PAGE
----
|Draft European Communities (Definition of Treaties) (Partnership Agreement Between the Members of the African, Caribbean and Pacific Group of States and the European Community and Its Member States (The Cotonou Agreement)) Order 2001
Mr. Allan: I have seen examples of programmes in which UK Government bilateral aid has allowed small groups in civil society to become engaged with the process. My concern is that we may exclude those smaller groups where we route large amounts of UK aid via an EU programme. Colombia, where we are signed up to a large development programme under the auspices of the EU, is a specific example of that problem. I hope that the Minister will realign the EU programme with the good practice in the bilateral programmes undertaken by the UK.
Hilary Benn: I appreciate the hon. Gentleman's point. One benefit of the deconcentration process of delegating resources and responsibility to EC programmes is that it should become easier to form relationships with civil society. Our aid budget is increasing, which is a nice position for the UK to be in compared with the 1980s and 1990s. That gives DFID a greater opportunity to support civil society, which is the heart of our philosophy.
I much appreciate the remarks made by the hon. Member for Hallam about the role that trade can and does play in aiding development, especially in relation to the World Trade Organisation. It should not be a matter of argument that there should be an international, intergovernmental, rules-based trading system to determine the nature of trading relationships among sovereign states. That must be right. Some of those who come out on the streets and protest say, ``Away with the WTO'', but they are fundamentally misguided. At the end of the second world war, we established an international, rules-based, intergovernmental institution called the United Nations to regulate political, diplomatic and other relations between sovereign states. That principle must be right. The argument is about the rules and agreements under which that body operates. That will be a subject of lively debate at Doha at the end of this week, and rightly so.
We are playing an active part in responding to the legitimate point about the capacity of some developing countries to participate in the WTO process. One practical thing that we have done as a Department is to give financial support to those countries that cannot maintain permanent representation at the WTO. That will improve the capacity of those sovereign Governments to express their views and be involved in reaching an agreement through consensus, which is how the WTO operates, about what the world trading community wants to debate in future.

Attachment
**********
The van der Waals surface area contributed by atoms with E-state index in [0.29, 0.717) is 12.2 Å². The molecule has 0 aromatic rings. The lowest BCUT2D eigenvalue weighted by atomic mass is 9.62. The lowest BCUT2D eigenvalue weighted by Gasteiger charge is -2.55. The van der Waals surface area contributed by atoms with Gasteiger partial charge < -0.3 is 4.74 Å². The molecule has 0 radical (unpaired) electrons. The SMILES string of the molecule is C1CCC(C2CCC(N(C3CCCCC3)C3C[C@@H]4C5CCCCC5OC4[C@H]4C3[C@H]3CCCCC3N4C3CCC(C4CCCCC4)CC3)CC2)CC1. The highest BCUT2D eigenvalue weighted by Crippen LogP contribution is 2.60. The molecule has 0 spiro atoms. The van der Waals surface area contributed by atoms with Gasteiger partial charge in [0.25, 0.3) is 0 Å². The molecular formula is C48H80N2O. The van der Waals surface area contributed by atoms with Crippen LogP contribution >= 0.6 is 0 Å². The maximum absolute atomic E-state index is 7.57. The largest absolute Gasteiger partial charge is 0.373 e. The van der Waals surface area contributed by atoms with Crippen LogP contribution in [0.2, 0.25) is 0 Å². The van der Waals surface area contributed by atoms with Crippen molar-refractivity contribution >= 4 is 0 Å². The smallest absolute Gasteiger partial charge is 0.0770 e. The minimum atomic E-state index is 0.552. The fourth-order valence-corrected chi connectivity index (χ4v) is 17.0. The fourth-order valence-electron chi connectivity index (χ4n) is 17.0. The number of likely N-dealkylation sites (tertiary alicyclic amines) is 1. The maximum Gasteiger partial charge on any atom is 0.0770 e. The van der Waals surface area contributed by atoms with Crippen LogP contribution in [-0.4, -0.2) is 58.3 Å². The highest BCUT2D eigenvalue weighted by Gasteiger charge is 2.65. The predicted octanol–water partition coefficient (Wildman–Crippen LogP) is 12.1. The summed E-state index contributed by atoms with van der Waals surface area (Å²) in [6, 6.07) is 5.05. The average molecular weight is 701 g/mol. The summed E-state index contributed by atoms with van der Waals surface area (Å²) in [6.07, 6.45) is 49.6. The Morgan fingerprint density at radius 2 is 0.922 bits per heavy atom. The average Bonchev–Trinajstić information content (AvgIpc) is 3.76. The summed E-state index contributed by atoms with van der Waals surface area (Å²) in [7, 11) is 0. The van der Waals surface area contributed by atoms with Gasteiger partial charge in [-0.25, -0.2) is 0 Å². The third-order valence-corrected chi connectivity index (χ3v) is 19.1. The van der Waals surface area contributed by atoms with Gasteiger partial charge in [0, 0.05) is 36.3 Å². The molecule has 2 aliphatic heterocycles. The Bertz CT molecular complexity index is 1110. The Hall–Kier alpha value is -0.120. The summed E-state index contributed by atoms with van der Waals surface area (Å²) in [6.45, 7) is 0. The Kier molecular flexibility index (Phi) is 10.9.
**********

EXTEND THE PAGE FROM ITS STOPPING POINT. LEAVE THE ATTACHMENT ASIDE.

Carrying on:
On consumer information, I endorse the remarks of the hon. Member for Hallam, which related to the issue of bananas. I recently met the Fairtrade Foundation, which, among other things, promotes fairly traded products. The latest product that it has added to its list is bananas, which are selling extremely well. We offer support to the fair trade movement, which is one practical way to make progress.
I hesitate to comment on the London Gazette, which is also published in Edinburgh and Belfast. I must confess to the Committee that it is not a publication that forms part of my regular reading. However, others who are much better qualified than me will be able to reassure the Committee that that is the way in which these things are done. These days, if we want to find out what is going on we rely on the media's reporting of developmentswhen the Cotonou agreement was signed it received a certain amount of publicity. I fear that our discussions today, interesting though they have been, will not necessarily figure in tomorrow's list of priorities for the media. However, the hon. Member for Sheffield, Hallam made a fair point that is probably for others to pick up.
Another reason why the agreement is so important is that it reflects the development philosophy, which DFID has been developing and promoting in recent years, that has featured in exchanges in Committees such as this. Poverty reduction is the central goal, but other aims are includedthe effective use of aid; good governance; the need for a stable macro-economic framework; the recognition that economic development and trade are good for developing countries. Most important, it clearly comes across in the opening parts of the Cotonou agreement that developing countries and ACP states must have ownership of process. This is about assisting countries in getting to where they want to go, not about our attempting to tell them where they should go. Philosophically, that is important; the best thing we can do to help developing countries is to support them in their future development. When one combines those elements with the power of the EU in particular, the agreement could become a powerful force for development. The Cotonou agreement marks a step along that journey and I commend the order to Committee.
Question put and agreed to.
Conway, Mr. Derek (Chairman)
Lewis, Dr. Julian
Turner, Mr. Dennis
|©Parliamentary copyright 2001||Prepared 6 November 2001|